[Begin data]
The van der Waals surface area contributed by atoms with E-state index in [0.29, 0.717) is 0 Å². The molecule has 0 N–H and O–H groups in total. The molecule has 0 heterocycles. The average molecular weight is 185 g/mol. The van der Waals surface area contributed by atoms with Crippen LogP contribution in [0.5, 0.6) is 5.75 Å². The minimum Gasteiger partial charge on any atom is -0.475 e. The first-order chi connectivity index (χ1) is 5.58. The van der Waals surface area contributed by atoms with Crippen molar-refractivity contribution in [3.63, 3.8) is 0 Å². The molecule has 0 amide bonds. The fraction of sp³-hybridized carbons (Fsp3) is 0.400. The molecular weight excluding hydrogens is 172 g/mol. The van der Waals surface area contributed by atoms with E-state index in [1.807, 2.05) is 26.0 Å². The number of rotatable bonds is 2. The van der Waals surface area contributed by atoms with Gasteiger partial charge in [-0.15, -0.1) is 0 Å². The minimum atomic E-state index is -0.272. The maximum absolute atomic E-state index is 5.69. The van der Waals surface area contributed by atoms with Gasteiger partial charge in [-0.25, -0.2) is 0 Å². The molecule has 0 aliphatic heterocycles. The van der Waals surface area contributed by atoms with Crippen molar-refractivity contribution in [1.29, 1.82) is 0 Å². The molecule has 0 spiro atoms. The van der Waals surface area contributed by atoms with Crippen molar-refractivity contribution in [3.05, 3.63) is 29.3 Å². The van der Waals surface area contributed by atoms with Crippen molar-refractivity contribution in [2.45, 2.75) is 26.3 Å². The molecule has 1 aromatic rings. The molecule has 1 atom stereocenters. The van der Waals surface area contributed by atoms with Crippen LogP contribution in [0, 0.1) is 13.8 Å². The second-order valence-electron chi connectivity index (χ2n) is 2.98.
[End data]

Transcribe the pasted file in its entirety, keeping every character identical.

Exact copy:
The van der Waals surface area contributed by atoms with E-state index in [0.29, 0.717) is 0 Å². The molecule has 0 N–H and O–H groups in total. The molecule has 0 heterocycles. The average molecular weight is 185 g/mol. The van der Waals surface area contributed by atoms with Crippen LogP contribution in [0.5, 0.6) is 5.75 Å². The minimum Gasteiger partial charge on any atom is -0.475 e. The first-order chi connectivity index (χ1) is 5.58. The van der Waals surface area contributed by atoms with Crippen molar-refractivity contribution in [3.63, 3.8) is 0 Å². The molecule has 0 amide bonds. The fraction of sp³-hybridized carbons (Fsp3) is 0.400. The molecular weight excluding hydrogens is 172 g/mol. The van der Waals surface area contributed by atoms with E-state index in [1.807, 2.05) is 26.0 Å². The number of rotatable bonds is 2. The van der Waals surface area contributed by atoms with Gasteiger partial charge in [-0.15, -0.1) is 0 Å². The minimum atomic E-state index is -0.272. The maximum absolute atomic E-state index is 5.69. The van der Waals surface area contributed by atoms with Gasteiger partial charge in [-0.25, -0.2) is 0 Å². The molecule has 0 aliphatic heterocycles. The van der Waals surface area contributed by atoms with Crippen molar-refractivity contribution in [1.29, 1.82) is 0 Å². The molecule has 0 spiro atoms. The van der Waals surface area contributed by atoms with Crippen molar-refractivity contribution in [3.05, 3.63) is 29.3 Å². The van der Waals surface area contributed by atoms with Crippen molar-refractivity contribution in [2.45, 2.75) is 26.3 Å². The molecule has 1 aromatic rings. The molecule has 1 atom stereocenters. The van der Waals surface area contributed by atoms with Crippen LogP contribution in [0, 0.1) is 13.8 Å². The second-order valence-electron chi connectivity index (χ2n) is 2.98.